Rickey caught five passes for 97 yards against No. 12 Penn State, including a 32-yarder that set up Ohio State’s winning touchdown in a 28-25 victory on Oct. 7. The Buckeyes climbed to No. 2 in the country that season before falling 31-23 at No. 18 Michigan. Dudley caught five more balls in that game.
He finished his OSU career with a five-catch, 106-yard performance in the Citrus Bowl against Tennessee. He was Ohio State’s MVP for the game and scored on a 32-yard pass from Bobby Hoying to tie the game at 14 in the fourth quarter. Unfortunately, the Vols tacked on two Jeff Hall field goals to win, 20-14.
Brian Robiskie, WR (2006-08)
Born: 1987 (Los Angeles)
High School: Chagrin Falls (Ohio)
127 receptions, 1,866 yards and 24 touchdowns.
Led the team in receptions in 2007 and 2008.
The Buckeyes were 33-6 when Robiskie was on the team.
3 Big Ten titles.
3-0 against That Team.
Academic All-American in 2007 and 2008.
Academic All-B1G in 2006, 2007 and 2008.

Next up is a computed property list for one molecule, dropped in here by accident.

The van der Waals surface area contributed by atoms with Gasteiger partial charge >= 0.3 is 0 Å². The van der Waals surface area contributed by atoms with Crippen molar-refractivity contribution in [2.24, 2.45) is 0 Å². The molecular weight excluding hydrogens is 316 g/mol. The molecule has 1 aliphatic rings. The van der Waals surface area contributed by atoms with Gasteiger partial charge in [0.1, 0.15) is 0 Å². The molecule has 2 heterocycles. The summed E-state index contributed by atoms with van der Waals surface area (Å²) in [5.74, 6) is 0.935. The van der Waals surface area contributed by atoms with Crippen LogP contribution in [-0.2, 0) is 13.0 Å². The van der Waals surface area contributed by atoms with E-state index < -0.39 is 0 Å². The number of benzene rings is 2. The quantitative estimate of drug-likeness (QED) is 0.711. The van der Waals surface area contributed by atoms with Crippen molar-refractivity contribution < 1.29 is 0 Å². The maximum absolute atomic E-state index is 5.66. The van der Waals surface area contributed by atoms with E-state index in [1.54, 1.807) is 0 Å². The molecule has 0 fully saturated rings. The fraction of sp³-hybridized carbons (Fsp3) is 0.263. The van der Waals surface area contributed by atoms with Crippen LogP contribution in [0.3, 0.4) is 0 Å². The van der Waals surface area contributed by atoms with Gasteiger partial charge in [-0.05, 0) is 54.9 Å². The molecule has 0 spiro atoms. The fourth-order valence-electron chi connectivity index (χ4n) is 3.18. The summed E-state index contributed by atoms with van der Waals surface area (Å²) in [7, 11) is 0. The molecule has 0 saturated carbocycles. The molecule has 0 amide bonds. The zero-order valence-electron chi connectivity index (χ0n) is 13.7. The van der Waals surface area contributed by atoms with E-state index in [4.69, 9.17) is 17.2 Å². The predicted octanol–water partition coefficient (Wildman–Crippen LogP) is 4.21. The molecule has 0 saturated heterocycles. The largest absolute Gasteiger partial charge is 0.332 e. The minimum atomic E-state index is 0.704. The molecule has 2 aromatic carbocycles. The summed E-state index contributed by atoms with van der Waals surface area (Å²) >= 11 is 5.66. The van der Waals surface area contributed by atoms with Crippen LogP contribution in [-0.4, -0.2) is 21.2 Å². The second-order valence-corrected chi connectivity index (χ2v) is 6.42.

Caught winning touchdown against That Team in 2006.
Currently playing for the Tennessee Titans.
Robiskie's career per cbssports.com:
As a sophomore, he forced his way into the lineup for five games before finally getting his opportunity as a full-time starter during his junior and senior campaigns. Blessed with what scouts feel are some of the best hands in the collegiate ranks, he went on to haul in 127 passes, the eighth-best career total by a Buckeye. His 1,866 yards receiving also put him on Ohio State's Top 10 List.
It was the importance of those catches that made Robiskie stand out, as 24 of his receptions were good for touchdowns, the fourth-highest total in school history. In addition to his exploits on the football field, he did just as well in the classroom, becoming a Draddy Award finalist, earning an $18,000 post-graduate scholarship from the National Football Foundation.
At Chagrin Falls High School, Robiskie earned first-team All-Ohio honors as a senior. He set school career receiving records with 118 catches for 1,885 yards and 34 touchdowns. As a senior, he snatched 47 passes for 754 yards and 12 touchdowns. He also scored on a 95-yard punt return and an interception return and averaged 14.9 yards per punt return, leading the squad to a 9-3 overall record and the conference championship in 2004.